Computational Cognitive Neuroscience  Autumn 2017
Instructor:
Peggy Seriès
Lectures :***CHANGE OF ROOM*** : 5.3 Lister weeks 37 and 911 and Lecture theatre 1  7 Bristo Square for week 8. on Mondays and Thursdays in Teviot Lecture Room Medical School doorway 5
Labs : 15.1017.00 on Tuesdays (5.05 West Lab AT) and Wednesdays (4.12 AT), on wk 2, 4, 6, 8, 10. On wk1 students will be offered a non compulsory matlab tutorial covering basic matlab prerequisites.
TA & Tutor: Samuel Rupprechter and Frank Karvelis.
This is a 10 points course for MSc level students. There are no prerequisites, no prior knowledge in neuroscience is necessary but
some background in statistics, calculus, linear algebra will help, as a
well as some knowledge of matlab (or python).
Computational Cognitive Neuroscience is a growing research field.
The aim of this course is to learn the tools and concepts that can be
used to model the relation between the activity of the brain and cognitive processes. This course will appeal to students who are interested in the basic principles of computation in the human and animal brain, in particular how we can relate the activity of the brain to perception, behaviour or decisionmaking.
This course differs from / complements NC and NIP in focussing on
'higher level' processes and phenomena (e.g. decision making) and more
conceptual models (even if we'll try to stay as close as possible to
neurophysiology). It is a good complement to those courses if you are interested in a PhD in computational neuroscience.
The topics discussed in the course are mostly of interest for academic research and although they have inspired machine learning solutions, they are of little direct applicability. Tools from machine learning, though, are commonly used in this field.
Apart from learning about the brain, you will also learn about numeral modelling of differential equations, random processes, decoding techniques, dynamical systems, Bayesian modelling and more.

Resources
 No proper textbook. We will use Dayan and Abbott's Theoretical Neuroscience, MIT Press and and various journal articles / book chapters that I will provide.

If you want to prepare for the course, 2 things would be beneficial:
i) read a primer about neuroscience, e.g. Brain Facts . ii) make sure you can program in Matlab (see below for tutorials). You can use for e.g. : Chris' handout introduction to matlab; or Matlab primer.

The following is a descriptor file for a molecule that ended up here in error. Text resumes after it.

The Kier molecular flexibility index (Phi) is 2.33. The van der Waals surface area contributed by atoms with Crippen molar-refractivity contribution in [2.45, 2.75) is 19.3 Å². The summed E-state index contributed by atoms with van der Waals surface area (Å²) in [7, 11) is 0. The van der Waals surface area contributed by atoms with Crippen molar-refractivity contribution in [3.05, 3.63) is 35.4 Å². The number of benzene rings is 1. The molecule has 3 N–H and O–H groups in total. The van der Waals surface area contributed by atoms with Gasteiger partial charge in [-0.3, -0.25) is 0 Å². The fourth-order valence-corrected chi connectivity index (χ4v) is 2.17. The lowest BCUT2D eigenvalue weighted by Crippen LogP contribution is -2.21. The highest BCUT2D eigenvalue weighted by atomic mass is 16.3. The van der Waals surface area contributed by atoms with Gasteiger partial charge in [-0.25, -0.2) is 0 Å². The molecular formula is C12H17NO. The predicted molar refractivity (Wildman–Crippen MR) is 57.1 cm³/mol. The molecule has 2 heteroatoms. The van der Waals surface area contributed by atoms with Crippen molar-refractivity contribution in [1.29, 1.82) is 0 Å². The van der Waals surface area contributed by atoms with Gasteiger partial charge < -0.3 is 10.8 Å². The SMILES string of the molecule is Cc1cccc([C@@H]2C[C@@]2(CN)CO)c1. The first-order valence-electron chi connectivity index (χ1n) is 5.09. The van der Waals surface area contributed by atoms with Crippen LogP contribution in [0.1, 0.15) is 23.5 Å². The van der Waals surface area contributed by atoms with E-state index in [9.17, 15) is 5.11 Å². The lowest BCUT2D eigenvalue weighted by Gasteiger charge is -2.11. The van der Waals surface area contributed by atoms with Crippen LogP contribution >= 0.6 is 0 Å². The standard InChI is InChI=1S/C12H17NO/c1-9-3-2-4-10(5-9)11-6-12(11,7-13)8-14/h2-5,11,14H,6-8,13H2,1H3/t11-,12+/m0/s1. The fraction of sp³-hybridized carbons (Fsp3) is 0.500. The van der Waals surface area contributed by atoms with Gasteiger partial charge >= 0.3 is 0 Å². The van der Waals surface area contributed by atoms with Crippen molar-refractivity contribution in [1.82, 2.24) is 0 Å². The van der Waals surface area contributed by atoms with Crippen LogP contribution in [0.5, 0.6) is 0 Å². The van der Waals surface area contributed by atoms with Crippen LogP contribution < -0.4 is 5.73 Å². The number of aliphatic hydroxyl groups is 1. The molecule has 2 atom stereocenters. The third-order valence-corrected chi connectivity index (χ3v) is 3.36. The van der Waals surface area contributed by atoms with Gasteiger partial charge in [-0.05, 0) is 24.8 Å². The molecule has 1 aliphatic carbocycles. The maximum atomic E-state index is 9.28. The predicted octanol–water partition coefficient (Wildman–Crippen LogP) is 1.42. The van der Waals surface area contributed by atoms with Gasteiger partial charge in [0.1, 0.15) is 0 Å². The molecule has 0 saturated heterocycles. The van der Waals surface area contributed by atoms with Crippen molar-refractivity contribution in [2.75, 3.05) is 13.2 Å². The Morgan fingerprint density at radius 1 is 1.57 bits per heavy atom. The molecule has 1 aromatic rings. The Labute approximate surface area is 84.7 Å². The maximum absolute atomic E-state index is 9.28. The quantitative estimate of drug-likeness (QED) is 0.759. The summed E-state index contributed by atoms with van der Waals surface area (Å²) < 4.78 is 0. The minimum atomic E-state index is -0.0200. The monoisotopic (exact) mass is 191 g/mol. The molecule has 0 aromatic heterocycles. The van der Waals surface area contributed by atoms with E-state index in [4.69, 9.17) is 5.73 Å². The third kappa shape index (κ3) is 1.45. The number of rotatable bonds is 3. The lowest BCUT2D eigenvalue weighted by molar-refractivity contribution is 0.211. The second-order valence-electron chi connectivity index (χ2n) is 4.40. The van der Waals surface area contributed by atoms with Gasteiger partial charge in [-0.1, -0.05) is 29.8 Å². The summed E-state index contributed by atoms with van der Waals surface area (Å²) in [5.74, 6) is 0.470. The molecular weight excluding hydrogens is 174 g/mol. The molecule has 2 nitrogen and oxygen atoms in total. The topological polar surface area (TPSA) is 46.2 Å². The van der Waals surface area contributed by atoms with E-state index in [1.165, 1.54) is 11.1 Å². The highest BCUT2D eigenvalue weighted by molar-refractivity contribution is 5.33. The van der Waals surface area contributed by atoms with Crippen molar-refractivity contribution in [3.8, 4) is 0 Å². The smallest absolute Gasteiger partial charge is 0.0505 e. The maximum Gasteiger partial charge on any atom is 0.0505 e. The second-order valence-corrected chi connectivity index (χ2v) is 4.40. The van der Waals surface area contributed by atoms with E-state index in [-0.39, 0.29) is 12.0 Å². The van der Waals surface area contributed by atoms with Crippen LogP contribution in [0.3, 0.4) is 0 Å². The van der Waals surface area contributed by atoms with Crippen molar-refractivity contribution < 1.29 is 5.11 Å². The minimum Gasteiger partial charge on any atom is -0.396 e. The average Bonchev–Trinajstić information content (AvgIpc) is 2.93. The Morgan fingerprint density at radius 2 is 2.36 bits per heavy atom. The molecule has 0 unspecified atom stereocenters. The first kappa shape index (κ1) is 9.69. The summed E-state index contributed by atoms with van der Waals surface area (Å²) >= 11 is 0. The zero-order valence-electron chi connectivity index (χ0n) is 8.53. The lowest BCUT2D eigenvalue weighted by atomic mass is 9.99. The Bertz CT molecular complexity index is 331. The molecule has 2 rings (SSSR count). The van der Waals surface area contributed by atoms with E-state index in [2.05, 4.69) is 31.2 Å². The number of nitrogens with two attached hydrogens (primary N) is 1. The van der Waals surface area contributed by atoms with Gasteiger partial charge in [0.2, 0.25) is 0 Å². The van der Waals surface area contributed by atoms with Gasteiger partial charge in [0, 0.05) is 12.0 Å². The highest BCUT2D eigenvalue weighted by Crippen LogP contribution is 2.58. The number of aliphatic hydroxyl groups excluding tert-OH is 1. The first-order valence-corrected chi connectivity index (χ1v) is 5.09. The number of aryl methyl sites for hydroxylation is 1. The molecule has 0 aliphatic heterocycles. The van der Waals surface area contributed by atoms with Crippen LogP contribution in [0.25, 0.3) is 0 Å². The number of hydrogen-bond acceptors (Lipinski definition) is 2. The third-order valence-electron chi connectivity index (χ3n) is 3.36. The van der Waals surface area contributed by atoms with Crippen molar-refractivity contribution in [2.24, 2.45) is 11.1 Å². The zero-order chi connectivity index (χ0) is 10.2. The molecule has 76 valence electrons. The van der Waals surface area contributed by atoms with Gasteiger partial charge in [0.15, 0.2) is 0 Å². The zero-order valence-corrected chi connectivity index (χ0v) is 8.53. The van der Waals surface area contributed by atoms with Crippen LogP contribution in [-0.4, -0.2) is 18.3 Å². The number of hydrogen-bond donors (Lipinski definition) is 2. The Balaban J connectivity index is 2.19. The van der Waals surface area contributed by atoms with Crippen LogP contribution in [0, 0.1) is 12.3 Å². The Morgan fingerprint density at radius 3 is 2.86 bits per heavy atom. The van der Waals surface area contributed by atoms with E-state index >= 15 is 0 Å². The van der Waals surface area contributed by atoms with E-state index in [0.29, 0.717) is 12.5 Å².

Assignments
 Two assignments (50%) and one report (50%) (no exam).
 Matlab assignment 1. Deadline: October 27th 4 pm.
Related to the Encoding and Decoding lectures.
The report should look like a scientific report, with description and discussion of the results (not a presentation of the code). The quality of the presentation will be taken into account in the final mark.
 Matlab assignment 2 Deadline: November 17th. 4 pm
Related to Reinforcement learning and decisionmaking lectures and application to Depression.
Files to dowload for the assignment (code).
 Report: You will have to write a paper based on one or two
papers of your choice. The paper(s) should be related to the themes of
cognitive neuroscience and have a significant computational component (describe a mathematical model or use simulations).
It should describe an original piece of research (not be a review !).
Please contact me if you're not sure of your choice or want
suggestions. You should explore the context, critically evaluate it,
and discuss questions raised by these papers and maybe suggest further
experimental or theoretical work.
Your report should be around 3000 words (4000 words MAX)
all included (references, captions etc..). You should write for the
interested, but nonspecialist reader. You can look at the journal
Trends in Neuroscience (TINS) for how to construct such papers. The aim
of the paper is that you should demonstrate that you can read a paper
in computational cognitive neuroscience, understand its methods,
evaluate its claims and place it in perspective.
Deadline for submitting choice of paper: 8th November 2017. Please send me the pdf of your paper by email.
Deadline for report: 8th December 2017. please submit both pdf via submit and paper copy to ITO.
Tips for choosing a paper.
Examples of 2 good papers from previous years: paper1 (attention), paper2 (hallucinations in migraines).

Labs
The labs will consist mainly of implementation in
matlab of simple models of population codes, perception, learning and
plasticity and decision making. Attendance and work on this material
will help for the assignments.
 week 1: Optional Review of Prerequisites: matlab tutorial (recommended if you don't have a strong background in programming).
will take place:
**Wednesday 20th September 2017, at 15.10 in 4.12 AT.**
references:
basic tutorial 
more extensive one.
For the lab, we will use the following material:
Exercises 
Elementary Graphs.
 week 2  Lab 1. From single cells to psychophysics. Modeling the
experiments of Newsome, Britten et al (1989).
ROC Analysis and
neurometric curve. Lab1.pdf.
For reference, original papers: Newsome et al, 1989,Britten et al, 1992 (you don't need to read those to do the lab). You will need to use a Poisson random number generator in matlab.
 week 4  Lab 2: integrate and fire neuron. Lab2.pdf.
 week 6  lab 3: the ring model.
Reimplementating: Ben Yishai et al, 1995. Lab3.pdf
 week 8  lab 4: Bayesian multisensory integration Lab4.pdf. Here is the paper by Wei Ji Ma et al (2006) .
Example answer code for each lab will be distributed after each lab.

Classes
The course slides will be posted here before the class.
In the meantime, slides from previous year can give a good idea of the content of the future classes: